DENVER (KDVR) — Many students head back to class this week, and with the arrival of each school year comes new beginnings. Another thing it brings is the reminder of ongoing challenges that rolled over from the previous year.
One metro area district is going to hear the voices of community members.
Though Denver Public Schools doesn’t start until Aug. 22, they have already been holding community meetings with the goal of getting input from parents on important topics in the district.
Every two years, elected school board officials set the vision of DPS, allocate the $1.3 billion budget, and more.
As a new school year starts, the board hopes to tackle some challenges on the first day of school.
They are coming to different neighborhoods across the metro area to have conversations with parents about the issues most important to them.
“It’s essential that we as board members are getting out into our community on a regular basis and we felt like it was important to do so. Here before the school year started,” DPS School Board member, Scott Esserman, said.
“I appreciate them taking the time out of their weekends in their free time, you know, to still put kids first,” the parent of a DPS high school student, Andrea Chavez, said.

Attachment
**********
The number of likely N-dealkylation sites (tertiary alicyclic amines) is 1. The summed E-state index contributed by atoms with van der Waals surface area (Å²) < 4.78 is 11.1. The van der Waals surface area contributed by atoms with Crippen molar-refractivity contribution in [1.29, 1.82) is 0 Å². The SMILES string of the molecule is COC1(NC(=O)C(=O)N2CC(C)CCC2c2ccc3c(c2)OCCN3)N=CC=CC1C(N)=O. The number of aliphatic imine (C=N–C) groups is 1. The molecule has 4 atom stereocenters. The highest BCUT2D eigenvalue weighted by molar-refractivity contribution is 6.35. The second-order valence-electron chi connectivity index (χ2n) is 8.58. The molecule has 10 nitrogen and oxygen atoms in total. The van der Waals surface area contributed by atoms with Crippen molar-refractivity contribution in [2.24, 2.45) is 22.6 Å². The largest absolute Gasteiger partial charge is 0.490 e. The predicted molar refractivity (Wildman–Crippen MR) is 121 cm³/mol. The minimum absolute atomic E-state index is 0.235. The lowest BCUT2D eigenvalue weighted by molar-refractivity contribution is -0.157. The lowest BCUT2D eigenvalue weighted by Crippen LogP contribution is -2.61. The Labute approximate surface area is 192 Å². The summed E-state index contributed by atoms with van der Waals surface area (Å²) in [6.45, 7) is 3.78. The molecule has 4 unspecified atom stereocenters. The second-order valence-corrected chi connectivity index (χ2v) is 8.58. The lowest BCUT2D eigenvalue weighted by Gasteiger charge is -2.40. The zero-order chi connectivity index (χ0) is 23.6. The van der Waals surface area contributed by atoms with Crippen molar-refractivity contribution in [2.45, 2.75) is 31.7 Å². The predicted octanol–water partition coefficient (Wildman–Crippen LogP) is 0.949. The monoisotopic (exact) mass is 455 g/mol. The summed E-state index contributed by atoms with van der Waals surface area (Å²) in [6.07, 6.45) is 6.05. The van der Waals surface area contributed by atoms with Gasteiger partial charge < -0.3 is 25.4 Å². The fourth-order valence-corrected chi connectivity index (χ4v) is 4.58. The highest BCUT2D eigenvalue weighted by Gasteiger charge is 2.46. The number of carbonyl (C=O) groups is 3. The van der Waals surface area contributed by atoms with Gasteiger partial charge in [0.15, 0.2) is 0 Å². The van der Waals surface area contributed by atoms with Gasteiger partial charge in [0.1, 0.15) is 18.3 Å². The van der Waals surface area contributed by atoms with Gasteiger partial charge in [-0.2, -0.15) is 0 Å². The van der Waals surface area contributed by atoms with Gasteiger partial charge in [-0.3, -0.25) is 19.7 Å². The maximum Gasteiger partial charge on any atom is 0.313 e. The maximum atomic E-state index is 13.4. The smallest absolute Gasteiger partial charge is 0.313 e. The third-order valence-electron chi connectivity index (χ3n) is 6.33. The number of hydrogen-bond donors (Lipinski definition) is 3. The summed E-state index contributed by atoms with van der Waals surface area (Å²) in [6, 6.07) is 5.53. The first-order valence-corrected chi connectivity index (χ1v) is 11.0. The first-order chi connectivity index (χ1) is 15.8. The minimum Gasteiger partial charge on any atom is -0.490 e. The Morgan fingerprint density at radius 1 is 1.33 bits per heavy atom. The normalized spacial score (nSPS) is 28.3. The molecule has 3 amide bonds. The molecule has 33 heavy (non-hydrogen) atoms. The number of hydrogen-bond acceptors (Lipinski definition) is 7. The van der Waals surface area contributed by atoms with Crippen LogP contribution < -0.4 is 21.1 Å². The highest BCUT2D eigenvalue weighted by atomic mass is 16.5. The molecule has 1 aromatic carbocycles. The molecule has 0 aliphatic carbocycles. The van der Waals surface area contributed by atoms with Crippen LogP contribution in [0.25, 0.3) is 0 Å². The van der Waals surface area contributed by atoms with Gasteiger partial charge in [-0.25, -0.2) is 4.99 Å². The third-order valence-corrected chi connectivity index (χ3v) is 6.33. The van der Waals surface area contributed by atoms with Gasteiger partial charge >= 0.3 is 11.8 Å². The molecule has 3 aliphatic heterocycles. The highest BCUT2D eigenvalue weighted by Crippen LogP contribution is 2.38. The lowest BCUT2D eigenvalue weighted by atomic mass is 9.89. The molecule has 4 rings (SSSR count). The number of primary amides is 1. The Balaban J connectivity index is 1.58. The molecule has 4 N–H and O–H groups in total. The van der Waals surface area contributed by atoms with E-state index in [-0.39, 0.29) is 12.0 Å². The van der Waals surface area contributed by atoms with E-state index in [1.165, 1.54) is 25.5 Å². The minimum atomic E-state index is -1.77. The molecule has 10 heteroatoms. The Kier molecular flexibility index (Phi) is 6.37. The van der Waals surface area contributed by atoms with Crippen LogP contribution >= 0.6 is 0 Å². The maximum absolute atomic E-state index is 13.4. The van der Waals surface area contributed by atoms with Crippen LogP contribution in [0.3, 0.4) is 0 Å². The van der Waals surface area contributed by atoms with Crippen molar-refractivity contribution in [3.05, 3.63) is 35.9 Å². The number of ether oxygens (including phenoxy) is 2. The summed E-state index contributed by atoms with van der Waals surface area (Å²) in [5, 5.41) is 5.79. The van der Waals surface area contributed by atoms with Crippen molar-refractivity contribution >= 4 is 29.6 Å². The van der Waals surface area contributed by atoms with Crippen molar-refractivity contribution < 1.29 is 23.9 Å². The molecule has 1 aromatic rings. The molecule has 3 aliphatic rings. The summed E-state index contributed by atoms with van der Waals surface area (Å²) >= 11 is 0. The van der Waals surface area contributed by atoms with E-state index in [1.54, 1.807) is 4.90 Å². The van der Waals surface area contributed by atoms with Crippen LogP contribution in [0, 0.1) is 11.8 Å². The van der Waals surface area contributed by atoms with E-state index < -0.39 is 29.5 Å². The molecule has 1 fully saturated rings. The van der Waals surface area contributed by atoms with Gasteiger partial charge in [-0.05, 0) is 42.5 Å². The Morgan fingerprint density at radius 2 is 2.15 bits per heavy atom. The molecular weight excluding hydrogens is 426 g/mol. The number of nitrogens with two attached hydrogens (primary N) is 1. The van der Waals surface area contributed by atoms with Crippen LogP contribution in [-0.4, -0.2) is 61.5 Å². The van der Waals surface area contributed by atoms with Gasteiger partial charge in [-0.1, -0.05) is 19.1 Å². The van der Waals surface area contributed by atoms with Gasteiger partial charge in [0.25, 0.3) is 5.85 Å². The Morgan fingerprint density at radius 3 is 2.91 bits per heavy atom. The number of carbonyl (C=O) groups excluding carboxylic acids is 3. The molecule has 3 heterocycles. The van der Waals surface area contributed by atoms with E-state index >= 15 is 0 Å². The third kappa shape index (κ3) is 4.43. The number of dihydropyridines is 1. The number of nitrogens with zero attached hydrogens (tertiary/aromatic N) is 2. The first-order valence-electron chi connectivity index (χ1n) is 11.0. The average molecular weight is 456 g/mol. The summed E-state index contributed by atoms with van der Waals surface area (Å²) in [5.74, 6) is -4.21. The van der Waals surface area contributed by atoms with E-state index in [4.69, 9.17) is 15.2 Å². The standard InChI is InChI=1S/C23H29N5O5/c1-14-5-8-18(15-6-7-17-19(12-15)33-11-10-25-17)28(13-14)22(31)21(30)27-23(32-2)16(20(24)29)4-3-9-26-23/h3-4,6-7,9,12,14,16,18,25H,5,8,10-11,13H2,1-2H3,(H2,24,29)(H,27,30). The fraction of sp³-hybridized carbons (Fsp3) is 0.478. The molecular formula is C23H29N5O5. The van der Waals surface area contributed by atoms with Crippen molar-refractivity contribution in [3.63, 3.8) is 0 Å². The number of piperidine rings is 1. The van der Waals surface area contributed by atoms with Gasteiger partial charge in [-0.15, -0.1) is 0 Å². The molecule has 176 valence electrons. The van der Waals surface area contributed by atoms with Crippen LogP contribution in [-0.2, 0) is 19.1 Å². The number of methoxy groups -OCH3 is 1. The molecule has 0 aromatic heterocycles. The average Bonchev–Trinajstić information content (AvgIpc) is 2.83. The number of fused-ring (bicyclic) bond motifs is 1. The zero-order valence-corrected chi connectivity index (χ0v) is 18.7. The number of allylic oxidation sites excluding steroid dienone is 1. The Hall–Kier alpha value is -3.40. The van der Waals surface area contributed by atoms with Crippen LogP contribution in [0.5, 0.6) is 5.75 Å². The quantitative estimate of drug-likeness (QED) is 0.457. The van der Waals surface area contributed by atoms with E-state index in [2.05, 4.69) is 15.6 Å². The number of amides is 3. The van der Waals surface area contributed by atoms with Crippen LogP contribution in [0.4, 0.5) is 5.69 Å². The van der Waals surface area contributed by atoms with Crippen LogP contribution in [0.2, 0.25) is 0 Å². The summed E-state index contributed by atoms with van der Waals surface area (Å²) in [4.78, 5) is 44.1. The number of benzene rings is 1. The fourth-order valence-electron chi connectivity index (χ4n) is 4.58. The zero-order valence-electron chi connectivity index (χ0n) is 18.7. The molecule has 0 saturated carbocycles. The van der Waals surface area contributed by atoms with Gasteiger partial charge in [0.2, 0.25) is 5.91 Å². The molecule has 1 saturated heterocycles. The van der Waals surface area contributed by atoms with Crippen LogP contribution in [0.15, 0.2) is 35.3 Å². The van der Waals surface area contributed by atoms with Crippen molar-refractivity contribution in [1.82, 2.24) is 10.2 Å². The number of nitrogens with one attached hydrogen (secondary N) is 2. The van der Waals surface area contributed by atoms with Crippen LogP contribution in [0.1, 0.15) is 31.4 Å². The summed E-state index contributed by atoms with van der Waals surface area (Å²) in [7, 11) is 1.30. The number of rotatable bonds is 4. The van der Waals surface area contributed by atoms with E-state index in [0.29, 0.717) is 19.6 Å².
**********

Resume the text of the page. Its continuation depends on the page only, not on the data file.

They will be addressing the following issues:
- Declining enrollment
- Healthy start times
- Academic achievement gaps
- School safety
- Transportation gaps
- The ongoing COVID-19 pandemic
“I think the continued biggest challenge of the district at all times is ensuring that our students are learning, and to do so in a time where we’re still dealing with a pandemic, where we still have illness or we still have people out of work, or we still have families that are dealing with loss, where we’re dealing with a tremendous amount of social and emotional trauma,” Esserman said.
“Our students don’t have any motivation to be in school. There’s no drive. I think COVID did detrimental harm to our students. You know, my kid was in freshman year, excited to go to school, and then COVID came, and now he doesn’t want to do anything,” said Chavez.
As for parents, Chavez thinks the biggest issues are air conditioning in schools, the presence of school resource officers, and motivating youth post-pandemic.
“I believe the students are better off with no SROs in the school,” Chavez said. “It’s intimidation. You know, it’s especially as a parent of a black and indigenous son. You know, it’s feeding into the school-to-prison pipeline. If a student breaks a law, they can call the police. They don’t need police in the school.”
Here’s the schedule for the next community meetings: